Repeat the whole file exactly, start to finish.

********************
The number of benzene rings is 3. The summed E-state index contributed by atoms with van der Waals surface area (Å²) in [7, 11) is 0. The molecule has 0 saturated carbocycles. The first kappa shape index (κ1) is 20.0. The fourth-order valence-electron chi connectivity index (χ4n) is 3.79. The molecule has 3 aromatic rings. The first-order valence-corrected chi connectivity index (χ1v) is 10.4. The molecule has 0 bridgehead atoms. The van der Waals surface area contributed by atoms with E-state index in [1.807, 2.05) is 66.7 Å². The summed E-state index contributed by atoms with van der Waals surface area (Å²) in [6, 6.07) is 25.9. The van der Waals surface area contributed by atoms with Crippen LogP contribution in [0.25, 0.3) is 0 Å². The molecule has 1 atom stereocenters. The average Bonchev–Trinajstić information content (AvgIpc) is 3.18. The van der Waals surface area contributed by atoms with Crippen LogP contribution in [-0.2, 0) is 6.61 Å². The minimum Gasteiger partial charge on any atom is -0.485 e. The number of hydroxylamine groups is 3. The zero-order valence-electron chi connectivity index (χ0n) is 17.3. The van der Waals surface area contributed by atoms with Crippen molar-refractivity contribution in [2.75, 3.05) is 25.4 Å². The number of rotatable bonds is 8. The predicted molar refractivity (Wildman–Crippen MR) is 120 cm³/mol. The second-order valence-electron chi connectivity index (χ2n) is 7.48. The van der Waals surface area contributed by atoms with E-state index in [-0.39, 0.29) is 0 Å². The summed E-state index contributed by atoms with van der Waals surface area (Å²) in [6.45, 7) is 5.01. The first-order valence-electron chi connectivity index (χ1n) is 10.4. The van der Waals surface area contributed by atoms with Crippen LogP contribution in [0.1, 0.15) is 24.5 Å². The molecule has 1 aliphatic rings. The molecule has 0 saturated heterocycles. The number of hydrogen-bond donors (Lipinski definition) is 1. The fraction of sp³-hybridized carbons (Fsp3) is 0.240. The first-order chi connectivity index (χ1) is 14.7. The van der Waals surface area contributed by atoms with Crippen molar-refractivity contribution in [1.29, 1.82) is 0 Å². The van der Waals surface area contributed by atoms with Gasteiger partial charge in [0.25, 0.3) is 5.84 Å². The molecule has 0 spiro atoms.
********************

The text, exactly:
The number of benzene rings is 3. The summed E-state index contributed by atoms with van der Waals surface area (Å²) in [7, 11) is 0. The molecule has 0 saturated carbocycles. The first kappa shape index (κ1) is 20.0. The fourth-order valence-electron chi connectivity index (χ4n) is 3.79. The molecule has 3 aromatic rings. The first-order valence-corrected chi connectivity index (χ1v) is 10.4. The molecule has 0 bridgehead atoms. The van der Waals surface area contributed by atoms with E-state index in [1.807, 2.05) is 66.7 Å². The summed E-state index contributed by atoms with van der Waals surface area (Å²) in [6, 6.07) is 25.9. The van der Waals surface area contributed by atoms with Crippen LogP contribution in [0.25, 0.3) is 0 Å². The molecule has 1 atom stereocenters. The average Bonchev–Trinajstić information content (AvgIpc) is 3.18. The van der Waals surface area contributed by atoms with Crippen LogP contribution in [-0.2, 0) is 6.61 Å². The minimum Gasteiger partial charge on any atom is -0.485 e. The number of hydroxylamine groups is 3. The zero-order valence-electron chi connectivity index (χ0n) is 17.3. The van der Waals surface area contributed by atoms with Crippen molar-refractivity contribution in [2.75, 3.05) is 25.4 Å². The number of rotatable bonds is 8. The predicted molar refractivity (Wildman–Crippen MR) is 120 cm³/mol. The second-order valence-electron chi connectivity index (χ2n) is 7.48. The van der Waals surface area contributed by atoms with E-state index in [-0.39, 0.29) is 0 Å². The summed E-state index contributed by atoms with van der Waals surface area (Å²) in [6.45, 7) is 5.01. The first-order valence-electron chi connectivity index (χ1n) is 10.4. The van der Waals surface area contributed by atoms with Crippen LogP contribution in [0.1, 0.15) is 24.5 Å². The molecule has 1 aliphatic rings. The molecule has 0 saturated heterocycles. The number of hydrogen-bond donors (Lipinski definition) is 1. The fraction of sp³-hybridized carbons (Fsp3) is 0.240. The first-order chi connectivity index (χ1) is 14.7. The van der Waals surface area contributed by atoms with Crippen molar-refractivity contribution in [1.29, 1.82) is 0 Å². The van der Waals surface area contributed by atoms with Gasteiger partial charge in [0.25, 0.3) is 5.84 Å². The molecule has 0 spiro atoms.